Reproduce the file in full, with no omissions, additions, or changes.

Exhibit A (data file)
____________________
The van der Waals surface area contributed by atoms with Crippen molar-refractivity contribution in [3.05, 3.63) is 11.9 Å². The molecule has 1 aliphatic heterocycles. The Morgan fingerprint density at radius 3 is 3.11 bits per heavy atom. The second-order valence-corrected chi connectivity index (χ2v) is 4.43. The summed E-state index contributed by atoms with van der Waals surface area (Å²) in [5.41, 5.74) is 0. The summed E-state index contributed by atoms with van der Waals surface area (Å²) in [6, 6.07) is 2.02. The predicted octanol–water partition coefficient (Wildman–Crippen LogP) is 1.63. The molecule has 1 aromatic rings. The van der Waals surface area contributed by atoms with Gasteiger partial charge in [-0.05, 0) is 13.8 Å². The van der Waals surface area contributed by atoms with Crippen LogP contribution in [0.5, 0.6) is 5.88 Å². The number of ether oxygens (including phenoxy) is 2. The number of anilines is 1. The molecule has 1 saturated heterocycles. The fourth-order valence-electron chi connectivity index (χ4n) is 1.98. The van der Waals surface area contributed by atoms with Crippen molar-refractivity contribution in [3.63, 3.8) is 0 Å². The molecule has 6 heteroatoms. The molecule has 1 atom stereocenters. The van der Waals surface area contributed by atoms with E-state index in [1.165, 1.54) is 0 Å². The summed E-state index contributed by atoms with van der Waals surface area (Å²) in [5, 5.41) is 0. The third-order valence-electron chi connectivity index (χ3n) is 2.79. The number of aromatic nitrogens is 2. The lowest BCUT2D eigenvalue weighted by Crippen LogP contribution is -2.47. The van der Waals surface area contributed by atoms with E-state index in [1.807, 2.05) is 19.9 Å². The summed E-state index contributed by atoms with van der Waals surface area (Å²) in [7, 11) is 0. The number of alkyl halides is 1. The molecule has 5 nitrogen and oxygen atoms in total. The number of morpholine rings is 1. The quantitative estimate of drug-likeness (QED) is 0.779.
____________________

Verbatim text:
The van der Waals surface area contributed by atoms with Crippen molar-refractivity contribution in [3.05, 3.63) is 11.9 Å². The molecule has 1 aliphatic heterocycles. The Morgan fingerprint density at radius 3 is 3.11 bits per heavy atom. The second-order valence-corrected chi connectivity index (χ2v) is 4.43. The summed E-state index contributed by atoms with van der Waals surface area (Å²) in [5.41, 5.74) is 0. The summed E-state index contributed by atoms with van der Waals surface area (Å²) in [6, 6.07) is 2.02. The predicted octanol–water partition coefficient (Wildman–Crippen LogP) is 1.63. The molecule has 1 aromatic rings. The van der Waals surface area contributed by atoms with Gasteiger partial charge in [-0.05, 0) is 13.8 Å². The van der Waals surface area contributed by atoms with Crippen LogP contribution in [0.5, 0.6) is 5.88 Å². The number of ether oxygens (including phenoxy) is 2. The number of anilines is 1. The molecule has 1 saturated heterocycles. The fourth-order valence-electron chi connectivity index (χ4n) is 1.98. The van der Waals surface area contributed by atoms with Crippen molar-refractivity contribution in [3.63, 3.8) is 0 Å². The molecule has 6 heteroatoms. The molecule has 1 atom stereocenters. The van der Waals surface area contributed by atoms with E-state index in [1.165, 1.54) is 0 Å². The summed E-state index contributed by atoms with van der Waals surface area (Å²) in [5, 5.41) is 0. The third-order valence-electron chi connectivity index (χ3n) is 2.79. The number of aromatic nitrogens is 2. The lowest BCUT2D eigenvalue weighted by Crippen LogP contribution is -2.47. The van der Waals surface area contributed by atoms with E-state index in [1.807, 2.05) is 19.9 Å². The summed E-state index contributed by atoms with van der Waals surface area (Å²) in [7, 11) is 0. The number of alkyl halides is 1. The molecule has 5 nitrogen and oxygen atoms in total. The number of morpholine rings is 1. The quantitative estimate of drug-likeness (QED) is 0.779.